Chester districts unitary bid has financial flaws

4 Oct 07
Local Government Secretary Hazel Blears is under pressure to reject a proposed overhaul of council services in the Northwest, after auditors representing one of the nine bids for unitary status expressed serious financial concerns.

05 October 2007

Local Government Secretary Hazel Blears is under pressure to reject a proposed overhaul of council services in the north-west, after auditors representing one of the nine bids for unitary status expressed serious financial concerns.

Blears will shortly be approached by representatives from Cheshire County Council, who are demanding that she reverses her decision to support splitting the county into two unitary authorities.

The Department for Communities and Local Government published Blears' preferred list of nine new unitary authorities in July, but asked the four district-based bids – those including the cities of Bedford, Chester, Exeter and Ipswich – to undertake further financial work and report back this week.

Officials asked the districts backing Chester City Council's bid – dubbed 'People and Places' – to provide extra details on specific arrangements for splitting Cheshire into two unitaries: accommodation, ICT, the closure of existing districts, communications, future elections and contract negotiations.

Chester published detailed plans for east and west Cheshire unitaries on October 1. But in an accompanying report, Chester's own auditors, Deloitte, defined 18 out of 23 key financial assessments as carrying above risks deemed above 'normal'.

Jeremy Taylor, chief executive of Cheshire CC, told Public Finance: 'The districts' own auditors have exposed serious areas of concern. There are half a dozen points that make us think that the people that currently receive our services and the money that's around to pay for services in Cheshire are not safe.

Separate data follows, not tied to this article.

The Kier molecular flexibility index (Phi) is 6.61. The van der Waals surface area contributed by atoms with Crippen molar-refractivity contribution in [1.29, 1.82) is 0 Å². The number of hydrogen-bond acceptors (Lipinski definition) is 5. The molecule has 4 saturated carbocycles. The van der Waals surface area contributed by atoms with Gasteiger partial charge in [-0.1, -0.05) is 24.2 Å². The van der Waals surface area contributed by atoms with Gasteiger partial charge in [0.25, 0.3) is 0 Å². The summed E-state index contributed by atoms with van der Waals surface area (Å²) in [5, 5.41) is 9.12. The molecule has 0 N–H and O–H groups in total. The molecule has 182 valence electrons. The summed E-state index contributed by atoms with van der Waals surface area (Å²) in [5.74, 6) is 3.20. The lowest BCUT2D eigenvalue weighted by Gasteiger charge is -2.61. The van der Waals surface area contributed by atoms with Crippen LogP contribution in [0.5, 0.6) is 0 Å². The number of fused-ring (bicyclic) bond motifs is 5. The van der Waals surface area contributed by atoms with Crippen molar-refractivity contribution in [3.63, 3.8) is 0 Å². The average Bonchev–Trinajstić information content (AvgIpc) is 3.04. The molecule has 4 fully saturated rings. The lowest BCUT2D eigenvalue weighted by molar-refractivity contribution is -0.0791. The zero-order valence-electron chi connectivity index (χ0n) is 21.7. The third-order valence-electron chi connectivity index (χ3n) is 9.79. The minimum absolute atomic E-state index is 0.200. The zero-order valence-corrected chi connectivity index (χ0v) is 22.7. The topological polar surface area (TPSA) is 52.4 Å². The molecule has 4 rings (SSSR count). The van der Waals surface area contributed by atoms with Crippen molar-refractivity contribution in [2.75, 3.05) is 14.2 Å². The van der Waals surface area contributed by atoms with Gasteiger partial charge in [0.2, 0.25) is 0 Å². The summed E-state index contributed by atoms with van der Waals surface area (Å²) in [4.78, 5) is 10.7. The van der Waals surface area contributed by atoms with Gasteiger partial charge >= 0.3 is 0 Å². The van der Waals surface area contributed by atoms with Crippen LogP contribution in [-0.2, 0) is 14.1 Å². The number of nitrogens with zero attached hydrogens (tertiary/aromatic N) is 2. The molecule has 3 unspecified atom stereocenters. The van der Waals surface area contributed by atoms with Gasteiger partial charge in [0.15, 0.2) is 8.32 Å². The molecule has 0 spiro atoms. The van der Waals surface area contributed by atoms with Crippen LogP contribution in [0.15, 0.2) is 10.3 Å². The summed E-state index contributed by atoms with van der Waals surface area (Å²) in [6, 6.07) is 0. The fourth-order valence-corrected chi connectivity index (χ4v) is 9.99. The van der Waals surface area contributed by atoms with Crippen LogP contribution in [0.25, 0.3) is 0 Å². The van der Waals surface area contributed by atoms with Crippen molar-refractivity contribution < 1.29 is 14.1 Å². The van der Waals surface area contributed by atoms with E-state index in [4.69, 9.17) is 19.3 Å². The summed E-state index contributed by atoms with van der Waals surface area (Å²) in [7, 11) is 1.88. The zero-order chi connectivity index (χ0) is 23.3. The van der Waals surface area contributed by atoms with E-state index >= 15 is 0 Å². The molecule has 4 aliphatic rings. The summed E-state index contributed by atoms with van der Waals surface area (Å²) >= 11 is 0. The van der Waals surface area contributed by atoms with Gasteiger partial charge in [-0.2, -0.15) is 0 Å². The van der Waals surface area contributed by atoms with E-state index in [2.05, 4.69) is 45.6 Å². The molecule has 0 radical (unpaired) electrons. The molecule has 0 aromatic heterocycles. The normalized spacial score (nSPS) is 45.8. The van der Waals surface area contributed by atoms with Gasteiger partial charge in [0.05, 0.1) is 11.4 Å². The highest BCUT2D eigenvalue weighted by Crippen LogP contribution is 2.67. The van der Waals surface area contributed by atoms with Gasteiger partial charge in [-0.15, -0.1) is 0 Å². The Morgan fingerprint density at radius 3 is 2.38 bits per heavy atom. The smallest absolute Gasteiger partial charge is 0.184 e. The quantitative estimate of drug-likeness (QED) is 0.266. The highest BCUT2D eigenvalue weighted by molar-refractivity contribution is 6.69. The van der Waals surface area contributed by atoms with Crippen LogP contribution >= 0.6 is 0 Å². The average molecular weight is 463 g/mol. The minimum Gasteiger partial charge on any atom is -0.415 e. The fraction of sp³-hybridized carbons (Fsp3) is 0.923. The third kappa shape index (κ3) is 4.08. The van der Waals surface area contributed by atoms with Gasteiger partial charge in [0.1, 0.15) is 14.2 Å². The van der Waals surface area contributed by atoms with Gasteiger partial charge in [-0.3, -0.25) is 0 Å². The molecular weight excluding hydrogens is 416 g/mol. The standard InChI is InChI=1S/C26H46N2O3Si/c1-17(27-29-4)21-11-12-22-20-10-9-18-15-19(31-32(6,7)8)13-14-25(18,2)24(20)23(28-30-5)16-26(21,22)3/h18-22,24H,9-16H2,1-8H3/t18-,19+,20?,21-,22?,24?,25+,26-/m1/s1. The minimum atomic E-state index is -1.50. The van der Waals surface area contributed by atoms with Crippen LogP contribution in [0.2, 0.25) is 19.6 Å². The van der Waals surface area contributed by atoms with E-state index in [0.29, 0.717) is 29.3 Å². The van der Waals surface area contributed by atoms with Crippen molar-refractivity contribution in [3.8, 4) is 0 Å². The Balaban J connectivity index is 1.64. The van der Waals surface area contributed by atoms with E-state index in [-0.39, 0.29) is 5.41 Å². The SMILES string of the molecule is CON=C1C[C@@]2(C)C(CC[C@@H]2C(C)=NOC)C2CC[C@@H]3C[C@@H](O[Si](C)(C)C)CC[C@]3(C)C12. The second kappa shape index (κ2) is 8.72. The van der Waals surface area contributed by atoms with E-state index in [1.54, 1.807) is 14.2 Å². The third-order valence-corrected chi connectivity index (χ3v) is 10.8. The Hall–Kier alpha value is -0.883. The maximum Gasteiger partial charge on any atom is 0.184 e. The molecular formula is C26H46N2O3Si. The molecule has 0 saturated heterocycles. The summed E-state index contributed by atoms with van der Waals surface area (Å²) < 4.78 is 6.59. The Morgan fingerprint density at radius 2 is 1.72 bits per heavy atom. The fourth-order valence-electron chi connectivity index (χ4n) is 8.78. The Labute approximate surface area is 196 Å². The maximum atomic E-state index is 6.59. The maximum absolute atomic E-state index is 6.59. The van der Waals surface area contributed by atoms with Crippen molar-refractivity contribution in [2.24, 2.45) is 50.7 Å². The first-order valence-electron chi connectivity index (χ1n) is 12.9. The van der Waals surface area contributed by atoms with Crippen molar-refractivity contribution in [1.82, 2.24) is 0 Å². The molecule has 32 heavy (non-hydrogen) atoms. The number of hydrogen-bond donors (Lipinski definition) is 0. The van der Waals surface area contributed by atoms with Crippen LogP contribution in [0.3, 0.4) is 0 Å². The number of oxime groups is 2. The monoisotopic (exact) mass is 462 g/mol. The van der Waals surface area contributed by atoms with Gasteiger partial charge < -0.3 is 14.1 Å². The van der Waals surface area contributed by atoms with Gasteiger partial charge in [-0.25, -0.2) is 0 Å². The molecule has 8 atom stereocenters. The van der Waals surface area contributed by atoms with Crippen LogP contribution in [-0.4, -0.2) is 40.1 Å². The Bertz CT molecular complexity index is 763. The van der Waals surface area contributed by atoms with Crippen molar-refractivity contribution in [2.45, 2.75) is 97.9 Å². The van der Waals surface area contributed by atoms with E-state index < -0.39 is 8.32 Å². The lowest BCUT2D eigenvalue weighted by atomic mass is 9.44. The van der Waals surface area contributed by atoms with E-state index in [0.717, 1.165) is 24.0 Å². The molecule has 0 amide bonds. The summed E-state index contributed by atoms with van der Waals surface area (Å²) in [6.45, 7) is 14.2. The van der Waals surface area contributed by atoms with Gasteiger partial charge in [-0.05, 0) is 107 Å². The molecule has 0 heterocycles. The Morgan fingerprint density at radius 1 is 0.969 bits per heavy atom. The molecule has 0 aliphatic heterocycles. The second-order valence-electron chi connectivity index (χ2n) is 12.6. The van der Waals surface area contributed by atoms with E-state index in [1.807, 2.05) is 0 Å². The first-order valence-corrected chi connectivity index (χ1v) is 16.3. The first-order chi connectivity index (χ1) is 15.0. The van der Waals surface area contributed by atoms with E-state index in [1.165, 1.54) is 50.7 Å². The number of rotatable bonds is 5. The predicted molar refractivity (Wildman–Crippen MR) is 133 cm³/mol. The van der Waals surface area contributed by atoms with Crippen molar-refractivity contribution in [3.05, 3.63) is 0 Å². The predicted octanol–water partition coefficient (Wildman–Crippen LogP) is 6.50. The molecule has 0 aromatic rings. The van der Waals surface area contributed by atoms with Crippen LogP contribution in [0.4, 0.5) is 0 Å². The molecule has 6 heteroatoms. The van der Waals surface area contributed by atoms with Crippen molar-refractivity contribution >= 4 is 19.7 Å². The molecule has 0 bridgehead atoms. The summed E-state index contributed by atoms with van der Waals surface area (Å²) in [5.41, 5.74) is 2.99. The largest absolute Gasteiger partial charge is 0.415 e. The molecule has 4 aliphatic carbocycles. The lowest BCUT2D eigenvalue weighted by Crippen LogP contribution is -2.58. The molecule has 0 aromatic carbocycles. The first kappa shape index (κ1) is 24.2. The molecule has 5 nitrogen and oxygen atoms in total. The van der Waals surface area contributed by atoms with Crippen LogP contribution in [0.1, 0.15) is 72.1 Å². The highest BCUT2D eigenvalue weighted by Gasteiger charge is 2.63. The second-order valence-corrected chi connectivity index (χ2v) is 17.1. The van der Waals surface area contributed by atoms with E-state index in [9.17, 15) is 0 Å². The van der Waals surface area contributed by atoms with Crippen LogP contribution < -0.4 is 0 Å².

'One or two of the financial claims are quite extraordinary.

Three of Chester's financial proposals - including plans to merge the constituent authorities' IT systems – have been classified as 'high risk'.

Officials representing People for Places believe that there will be no one-off costs for IT overhauls but Deloitte reported that 'is not consistent with other submissions nor experience of previous organisations.'

In addition, auditors criticised the districts' plan to set aside just £200,000 for contingencies relating to the restructuring plan, which would see seven constituent councils merged into two.

'The level of contingency, at 1.2% of total one off costs, is lower than comparable submissions,' Deloitte reports.

In all, just five of the 23 assessments were deemed 'normal' risks and Deloitte's study concludes that Chester's overall plan carries 'intermediate' risks.

'The combination of a zero total for one-off ICT costs and low contingencies…are things that worry us a great deal,' Taylor told PF. He also expressed concerns over Chester's plans to manage legacy 'major projects' - such as private finance initiative deals, extra care housing and road building – deemed by Deloitte to carry an 'intermediate' risk.

Cheshire now has until October 24 to respond to the proposed reorganisation. But Taylor said that, amid concerns over a potential general election in November – which could delay the Local Government Bill introducing more single-tier authorities - he would respond to Blears' team sooner.

He called on Blears to revert to Cheshire's own bid for unitary status, which he claims met all of the DCLG's requirements but was dropped in favour of the districts' blueprint this summer.

It is believed that Blears favours the districts' blueprint because dividing the county into east and west unitaries would also dovetail with government plans for city regions.

Supporters claim that west Cheshire would feed the Merseyside city region, while east Cheshire would feed Manchester's. Taylor claims that division is 'false' and misunderstands the local economy.

However, local district leaders condemned Cheshire's campaign to derail Chester's bid.

Justin Madders, leader of Ellsmere Port and Neston Borough Council, said the Deloitte study had 'validated' the bid.

'It is a strong one as judged against all the criteria set by the government – not just finance.

'But it is irresponsible of the county to say that we have failed to justify our financial claims…[which] show that two authorities will save £30m each year across Cheshire.'

A spokeswoman for the DCLG said that, barring an election disruption, Blears' would make a final decision in November. Bedford, Exeter and Ipswich also published their revised proposals on October 1. Bids from Cornwall, Durham, Northumberland, Shropshire and Wiltshire county councils are also under consideration by Whitehall officials.


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